With economic conditions increasingly difficult for smaller firms, mergers and takeovers are often the best way for a practice to thrive. Nick Schumann examines the options
A key challenge that design and consultant businesses face is how best to deal with success and the increasing risks that result from demanding contract conditions, lower fees, investment needs, and the changes to global economic conditions. All of this makes it increasingly difficult to operate as a small to medium size practice, so there is an increasing trend towards consolidation to create ever bigger businesses. As BDP’s purchase by Japanese consultant Nippon Koei in March demonstrated, size, it seems, does matter.
Having recently completed a merger of my business with a larger international firm, and having spoken to a number of architectural business owners who wonder if such a move would be right for them, I thought it might be useful to share a few lessons learned, this being the third time I have either merged or sold a business during the last 16 years.
The key considerations are ‘why’, ‘how’ and ‘who with’. The ‘why’, as always, is the most important factor and I would suggest that if the reason and benefit are not significant then you should not do it because such a move will only work to everyone’s benefit if there are clear and major reasons for going through with it.
In my experience a merger gives a better chance of having a long-term influence and continuing business as usual
The ‘how’ can be the difference between success and failure. There are basically two ‘hows’: merger or acquisition. Merger is the coming together of two businesses without compensation or goodwill payments, while acquisition is one party buying the other business for an agreed price. Do not be under any illusion that these are the same; they are not and will produce very different outcomes, with the resultant combined business entity having significant differences in terms of culture, rules, influence and reward.
One is not necessarily better or worse than the other, as the ‘how’ is purely down to the ‘why’. In my experience a merger gives a better chance of having a long-term influence and continuing business as usual, whereas in an acquisition the seller becomes part of the buyer’s business and basically has to fit, regardless of the effect it has on its business, with less influence, having accepted payment as compensation.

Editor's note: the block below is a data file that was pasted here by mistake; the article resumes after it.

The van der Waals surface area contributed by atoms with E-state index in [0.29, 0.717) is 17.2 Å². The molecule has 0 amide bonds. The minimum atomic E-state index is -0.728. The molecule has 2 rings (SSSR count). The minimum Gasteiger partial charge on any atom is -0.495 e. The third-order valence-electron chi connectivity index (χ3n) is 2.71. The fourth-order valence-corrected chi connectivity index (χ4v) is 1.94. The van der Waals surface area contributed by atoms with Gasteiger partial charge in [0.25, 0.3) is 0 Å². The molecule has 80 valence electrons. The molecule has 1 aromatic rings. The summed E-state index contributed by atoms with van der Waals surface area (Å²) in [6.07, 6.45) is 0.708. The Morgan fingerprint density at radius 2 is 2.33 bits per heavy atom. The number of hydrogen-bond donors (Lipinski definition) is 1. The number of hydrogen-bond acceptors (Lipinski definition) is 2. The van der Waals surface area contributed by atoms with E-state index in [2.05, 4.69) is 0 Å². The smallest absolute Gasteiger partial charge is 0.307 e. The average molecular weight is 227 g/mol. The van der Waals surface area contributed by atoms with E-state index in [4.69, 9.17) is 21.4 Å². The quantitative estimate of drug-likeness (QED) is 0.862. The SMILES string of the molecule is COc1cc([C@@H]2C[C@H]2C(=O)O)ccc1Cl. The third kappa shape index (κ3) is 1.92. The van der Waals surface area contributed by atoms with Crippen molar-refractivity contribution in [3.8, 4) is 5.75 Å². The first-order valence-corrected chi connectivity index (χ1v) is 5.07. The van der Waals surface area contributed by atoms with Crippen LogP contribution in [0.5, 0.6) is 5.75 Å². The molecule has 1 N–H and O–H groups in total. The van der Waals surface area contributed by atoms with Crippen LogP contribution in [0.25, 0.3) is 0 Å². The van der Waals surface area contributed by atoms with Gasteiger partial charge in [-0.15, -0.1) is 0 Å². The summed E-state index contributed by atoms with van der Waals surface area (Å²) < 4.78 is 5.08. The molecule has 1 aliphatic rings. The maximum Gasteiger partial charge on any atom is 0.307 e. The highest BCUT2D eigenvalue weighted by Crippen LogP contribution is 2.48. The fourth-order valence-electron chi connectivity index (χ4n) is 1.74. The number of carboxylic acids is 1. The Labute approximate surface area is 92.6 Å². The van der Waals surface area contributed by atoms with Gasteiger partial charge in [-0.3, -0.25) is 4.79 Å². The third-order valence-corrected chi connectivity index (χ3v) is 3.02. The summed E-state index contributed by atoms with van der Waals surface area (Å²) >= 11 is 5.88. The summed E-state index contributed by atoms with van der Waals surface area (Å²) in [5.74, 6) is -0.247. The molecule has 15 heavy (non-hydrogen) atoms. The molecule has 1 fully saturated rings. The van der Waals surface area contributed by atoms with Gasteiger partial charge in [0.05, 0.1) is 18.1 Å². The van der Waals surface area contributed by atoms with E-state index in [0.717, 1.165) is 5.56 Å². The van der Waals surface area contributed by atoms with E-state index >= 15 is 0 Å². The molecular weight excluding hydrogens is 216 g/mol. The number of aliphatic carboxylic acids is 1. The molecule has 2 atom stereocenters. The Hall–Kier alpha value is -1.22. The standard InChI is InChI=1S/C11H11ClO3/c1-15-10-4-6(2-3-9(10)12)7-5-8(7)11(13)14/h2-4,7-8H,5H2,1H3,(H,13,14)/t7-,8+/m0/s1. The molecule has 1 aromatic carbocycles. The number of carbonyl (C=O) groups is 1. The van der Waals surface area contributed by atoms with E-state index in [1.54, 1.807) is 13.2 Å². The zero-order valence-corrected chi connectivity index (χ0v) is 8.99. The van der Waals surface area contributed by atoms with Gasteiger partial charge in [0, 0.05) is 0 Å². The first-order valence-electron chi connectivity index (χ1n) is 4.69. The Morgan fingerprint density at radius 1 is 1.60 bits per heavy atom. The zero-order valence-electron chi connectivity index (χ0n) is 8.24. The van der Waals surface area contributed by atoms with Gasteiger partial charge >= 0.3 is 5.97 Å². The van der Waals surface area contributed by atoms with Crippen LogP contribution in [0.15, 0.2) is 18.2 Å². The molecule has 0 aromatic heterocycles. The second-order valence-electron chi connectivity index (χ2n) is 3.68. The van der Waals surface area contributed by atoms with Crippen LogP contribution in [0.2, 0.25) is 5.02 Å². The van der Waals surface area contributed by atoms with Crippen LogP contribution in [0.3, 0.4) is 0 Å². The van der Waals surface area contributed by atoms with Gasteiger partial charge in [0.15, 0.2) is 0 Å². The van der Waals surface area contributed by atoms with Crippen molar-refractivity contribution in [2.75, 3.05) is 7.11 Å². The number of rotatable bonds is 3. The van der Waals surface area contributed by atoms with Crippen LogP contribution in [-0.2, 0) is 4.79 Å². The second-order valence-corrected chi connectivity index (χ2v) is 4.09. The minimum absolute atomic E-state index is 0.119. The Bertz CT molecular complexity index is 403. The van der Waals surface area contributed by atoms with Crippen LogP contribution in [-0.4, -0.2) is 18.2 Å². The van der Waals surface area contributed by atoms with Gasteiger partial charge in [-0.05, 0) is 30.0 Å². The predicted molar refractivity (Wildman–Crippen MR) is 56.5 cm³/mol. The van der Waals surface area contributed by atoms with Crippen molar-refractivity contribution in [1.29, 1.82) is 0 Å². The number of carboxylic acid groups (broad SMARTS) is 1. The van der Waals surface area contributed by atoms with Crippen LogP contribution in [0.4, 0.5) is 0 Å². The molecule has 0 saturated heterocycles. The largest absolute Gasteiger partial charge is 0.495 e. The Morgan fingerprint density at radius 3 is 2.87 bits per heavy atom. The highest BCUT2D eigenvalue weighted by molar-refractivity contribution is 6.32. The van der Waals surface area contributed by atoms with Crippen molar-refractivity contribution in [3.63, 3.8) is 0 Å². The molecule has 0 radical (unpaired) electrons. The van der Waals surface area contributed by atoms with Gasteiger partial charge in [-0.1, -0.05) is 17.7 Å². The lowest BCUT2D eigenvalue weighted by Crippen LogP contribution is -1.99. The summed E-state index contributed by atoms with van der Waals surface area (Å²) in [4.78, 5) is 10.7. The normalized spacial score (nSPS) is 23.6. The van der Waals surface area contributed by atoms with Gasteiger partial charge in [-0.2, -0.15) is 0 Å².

Architectural firms are different to most, in that each has a clear identity and unique culture, so merging or selling to another company is especially difficult and maintaining that uniqueness can be virtually impossible. Therefore the reasons or benefits have to be very clear and significant for it to have a chance of being a success.
The question of ‘who with’ is, of course, also driven by the ‘why’ as well as who might be interested. If the ‘why’ is about cashing in for any reason, then the answer is whoever offers the best price, regardless of post-acquisition consequences. A benefit case can always be made to justify a sale, but the truth is that it is nearly always about the business valuation – sell and get on with it regardless of whether the change to working culture is enjoyable or not.
However, if the ‘why’ is genuinely about improvement, growth, opportunity, investment, etc, then the choices of ‘how’ and ‘who with’ have different drivers. In such a case a merger tends to work better in the long term, despite the fact that there is no initial cash benefit, because there is more chance the team will continue to work in the way that made it successful in the first place. The ‘who with’ has to be a firm with a similar culture, great relationships and clients who understand the long-term benefits to all parties, resulting in what is ofen described as being 2+2=5.